When I first saw that the Ghostbusters reboot had acquired more downvotes than any other movie trailer in YouTube history, my heart sank. Sure, I’d written an article deconstructing the trailer and denouncing its flaws; then again, a year-and-a-half earlier, I’d written another piece praising the new movie for its boldness in assembling an all-female cast of comedians to lead a blockbuster franchise. I may have been disappointed that the trailer seemed broad and derivative, but it certainly didn’t deserve the ignominious distinction of being one of the most unpopular YouTube videos of all time.
As a progressive, I’ve found there is an argument that seems to be effective in debates with conservatives on law and order issues.
What I’ll say is that police officers have an inherent civic responsibility to be responsive to the concerns of their left-wing critics because they are, in a literal sense, the most important and powerful agents of the state. There are plenty of state officials who have greater overall power over our lives, of course, but a police officer is the one with whom the vast majority of us will directly interact in our day-to-day lives. Even the word “police” is derived from the French “policier,” involving the conduct of public affairs.
When HBO announced in 2014 that it was going to release a cinematic adaptation of “All the Way,” Robert Schenkkan’s Tony Award-winning play about President Lyndon Johnson’s successful mission to pass the Civil Rights Act of 1964, it’s unlikely they knew how prescient their film would be. The politics of the 1964 election are uncannily similar to those of 2016: Like Hillary Clinton today, Johnson was deeply distrusted by liberals due to his widespread identification with “the establishment” (financial as well as political) and image as a consummate politician who lacked core principles. Meanwhile his Republican opponent, Barry Goldwater, had seized the GOP nomination in large part by basing his campaign around a racially charged issues (opposing federal civil rights legislation), not dissimilar to Donald Trump’s revolution in the GOP this year.
I’m not here to write about the total corpus of Donald Trump’s sexism. Certainly it is misogynistic to insinuate that a persistent female reporter is menstruating or insult a female lawyer who needs to pump breast milk by calling her “disgusting,” but those remarks belong in a different category from the type of sexism I wish to discuss. Instead I turn to one of his chief underlying assumptions about women, a strain of sexism that I’ve noticed among the men in my day-to-day life more than any other. It can best be summed up as a pair of premises that the objectifying misogynist holds to be self-evident:
America is in a “boy who cried wolf” situation right now. We’ve grown so accustomed to comparing our presidents with tyrants, or insisting that a candidate’s ascent to power will result in calamity, that even those of us who see an actual wolf in our midst aren’t being taken seriously. The people voting for Donald Trump are well aware of our concerns but – having grown jaded to polemical hyperbole – aren’t able to recognize that the threat is real this time.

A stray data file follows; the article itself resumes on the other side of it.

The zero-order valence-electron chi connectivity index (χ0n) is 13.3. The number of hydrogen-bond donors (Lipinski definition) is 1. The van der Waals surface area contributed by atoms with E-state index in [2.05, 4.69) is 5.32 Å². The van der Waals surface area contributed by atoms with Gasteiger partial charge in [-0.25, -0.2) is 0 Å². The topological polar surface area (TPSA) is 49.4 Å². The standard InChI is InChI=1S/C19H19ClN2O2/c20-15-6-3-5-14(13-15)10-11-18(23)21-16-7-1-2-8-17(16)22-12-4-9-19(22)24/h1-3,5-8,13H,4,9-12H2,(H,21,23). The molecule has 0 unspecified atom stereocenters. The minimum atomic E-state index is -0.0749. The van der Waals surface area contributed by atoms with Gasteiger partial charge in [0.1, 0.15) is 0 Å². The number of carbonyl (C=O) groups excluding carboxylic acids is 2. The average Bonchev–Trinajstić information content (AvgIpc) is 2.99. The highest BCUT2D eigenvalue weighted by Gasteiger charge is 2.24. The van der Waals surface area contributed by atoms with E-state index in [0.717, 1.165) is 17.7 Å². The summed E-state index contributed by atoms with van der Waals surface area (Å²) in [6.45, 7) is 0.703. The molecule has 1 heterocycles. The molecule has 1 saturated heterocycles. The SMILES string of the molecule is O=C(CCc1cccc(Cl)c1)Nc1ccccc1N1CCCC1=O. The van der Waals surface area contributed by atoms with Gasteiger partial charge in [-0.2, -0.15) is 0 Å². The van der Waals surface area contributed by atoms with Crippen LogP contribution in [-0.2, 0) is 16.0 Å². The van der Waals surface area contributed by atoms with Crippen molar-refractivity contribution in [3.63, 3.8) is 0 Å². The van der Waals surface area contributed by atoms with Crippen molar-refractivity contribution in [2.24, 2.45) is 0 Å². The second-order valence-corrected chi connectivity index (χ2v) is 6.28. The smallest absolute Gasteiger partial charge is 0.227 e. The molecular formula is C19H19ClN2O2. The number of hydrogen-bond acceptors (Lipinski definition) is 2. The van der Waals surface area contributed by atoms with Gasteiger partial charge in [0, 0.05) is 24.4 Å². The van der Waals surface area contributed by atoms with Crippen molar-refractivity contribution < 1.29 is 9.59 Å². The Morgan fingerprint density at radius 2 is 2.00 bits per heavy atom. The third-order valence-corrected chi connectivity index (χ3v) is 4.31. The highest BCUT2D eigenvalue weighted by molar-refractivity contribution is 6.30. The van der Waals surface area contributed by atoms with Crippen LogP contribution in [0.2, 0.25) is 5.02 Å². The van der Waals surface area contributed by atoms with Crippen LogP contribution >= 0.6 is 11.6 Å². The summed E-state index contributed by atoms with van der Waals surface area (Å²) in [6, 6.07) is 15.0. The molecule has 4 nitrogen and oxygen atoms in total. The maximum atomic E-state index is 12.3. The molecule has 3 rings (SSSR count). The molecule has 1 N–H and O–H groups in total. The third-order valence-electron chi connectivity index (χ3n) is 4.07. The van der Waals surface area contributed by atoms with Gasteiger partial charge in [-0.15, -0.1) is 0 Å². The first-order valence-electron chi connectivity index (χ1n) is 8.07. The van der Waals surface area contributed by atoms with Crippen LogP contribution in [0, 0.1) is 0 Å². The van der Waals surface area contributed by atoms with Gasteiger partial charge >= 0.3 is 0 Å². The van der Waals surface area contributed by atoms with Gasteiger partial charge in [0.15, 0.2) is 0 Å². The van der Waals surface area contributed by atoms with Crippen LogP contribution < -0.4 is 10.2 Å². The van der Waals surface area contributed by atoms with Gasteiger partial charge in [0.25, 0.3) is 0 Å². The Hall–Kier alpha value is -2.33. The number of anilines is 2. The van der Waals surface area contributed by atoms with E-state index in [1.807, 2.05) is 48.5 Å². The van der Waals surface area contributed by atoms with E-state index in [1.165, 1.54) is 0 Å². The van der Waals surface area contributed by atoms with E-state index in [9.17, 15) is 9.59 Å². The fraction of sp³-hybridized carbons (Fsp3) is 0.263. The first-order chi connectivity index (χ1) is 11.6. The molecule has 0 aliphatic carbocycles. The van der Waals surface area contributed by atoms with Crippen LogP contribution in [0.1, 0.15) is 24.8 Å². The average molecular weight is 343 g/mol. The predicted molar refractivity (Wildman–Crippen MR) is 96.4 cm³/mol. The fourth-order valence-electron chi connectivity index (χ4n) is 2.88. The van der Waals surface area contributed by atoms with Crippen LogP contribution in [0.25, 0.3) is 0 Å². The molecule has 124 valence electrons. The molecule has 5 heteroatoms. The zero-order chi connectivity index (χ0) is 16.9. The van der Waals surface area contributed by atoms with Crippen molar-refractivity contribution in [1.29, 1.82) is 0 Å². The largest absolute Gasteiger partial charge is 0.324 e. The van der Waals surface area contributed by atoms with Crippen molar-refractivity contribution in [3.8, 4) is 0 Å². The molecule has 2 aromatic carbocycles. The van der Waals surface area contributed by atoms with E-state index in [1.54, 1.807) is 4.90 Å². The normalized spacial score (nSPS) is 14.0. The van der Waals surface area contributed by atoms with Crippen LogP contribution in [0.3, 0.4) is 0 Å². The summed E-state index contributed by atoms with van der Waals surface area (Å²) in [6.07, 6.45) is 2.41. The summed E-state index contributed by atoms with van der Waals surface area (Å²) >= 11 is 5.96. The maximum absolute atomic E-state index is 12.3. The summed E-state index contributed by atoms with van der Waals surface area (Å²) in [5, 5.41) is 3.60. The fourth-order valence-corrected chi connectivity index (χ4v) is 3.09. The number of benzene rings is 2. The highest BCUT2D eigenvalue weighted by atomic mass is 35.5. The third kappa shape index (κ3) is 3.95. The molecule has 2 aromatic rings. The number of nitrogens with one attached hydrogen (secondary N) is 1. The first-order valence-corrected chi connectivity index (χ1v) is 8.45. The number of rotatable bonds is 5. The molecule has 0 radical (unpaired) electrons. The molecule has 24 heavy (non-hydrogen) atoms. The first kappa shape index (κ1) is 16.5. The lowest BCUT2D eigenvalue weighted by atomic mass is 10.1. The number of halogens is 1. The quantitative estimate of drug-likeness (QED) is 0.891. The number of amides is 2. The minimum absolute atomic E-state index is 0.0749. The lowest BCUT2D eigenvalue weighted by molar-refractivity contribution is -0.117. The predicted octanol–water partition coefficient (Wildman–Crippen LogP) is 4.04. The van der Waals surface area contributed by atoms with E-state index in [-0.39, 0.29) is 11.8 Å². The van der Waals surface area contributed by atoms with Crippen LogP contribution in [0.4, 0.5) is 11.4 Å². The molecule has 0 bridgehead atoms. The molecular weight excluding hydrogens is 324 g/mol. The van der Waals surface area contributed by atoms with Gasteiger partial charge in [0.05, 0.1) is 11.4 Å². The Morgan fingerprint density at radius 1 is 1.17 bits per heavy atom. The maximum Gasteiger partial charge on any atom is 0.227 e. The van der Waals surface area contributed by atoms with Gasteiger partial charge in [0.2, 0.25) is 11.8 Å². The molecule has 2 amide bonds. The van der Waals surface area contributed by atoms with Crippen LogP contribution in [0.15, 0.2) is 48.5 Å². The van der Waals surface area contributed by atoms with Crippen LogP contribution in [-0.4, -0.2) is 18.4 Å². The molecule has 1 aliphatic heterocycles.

It’s hardly surprising, that Breitbart recently referred to William Kristol as a “renegade Jew” in one of its headlines. The conservative website has been shilling pretty hard for Donald Trump over the past year, so it makes sense that the less savory aspects of Trump’s political style would eventually rub off on them.
What is that style, though? Outlets from The Washington Post to The Atlantic have spilled plenty of ink describing The Donald as un-politically correct, but Trump’s rhetoric does more than simply transgress the boundaries of polite conversation. From the moment he launched his presidential campaign until the present, Trump has repeatedly used ethnic labels and stereotypes to both define his opponents and discuss major policy issues. In the process, the Trump movement has trafficked a distinct brand of racial and religious tribalism into American life, one that is entirely comfortable with forgetting about who a person is and instead collectively defining individuals based on what they are.
If you’re a fan of movies and haven’t visited Red Letter Media’s website, you should. The critics there are among the funniest and smartest on the Internet, as evidenced when they started joked about the geopolitics of “Captain America: Civil War.” Founding member Rich Evans summed up the punchline best: “Strangely everyone seems to think that the UN has actual powers. That was the most jarring thing for me.”
Normally when I write about social media, I pepper sources throughout my article. It’s a common habit among pundits; even in casual conversation, we frequently find ourselves pulling up sources to inform our audience and legitimize our position.
I’m mostly going to resist that impulse here, though, because my aversion to Twitter isn’t about some larger social issue. Simply put, I write about politics, and as such have learned to appreciate the importance of nuance and complexity in communication. Neither of these things are possible when you’re limited to 140 characters per message (unless you’re prepared to go through the gymnastics of weaving several tweets together), and as a result I find myself instinctively abhorring the political discussions that exist on that forum.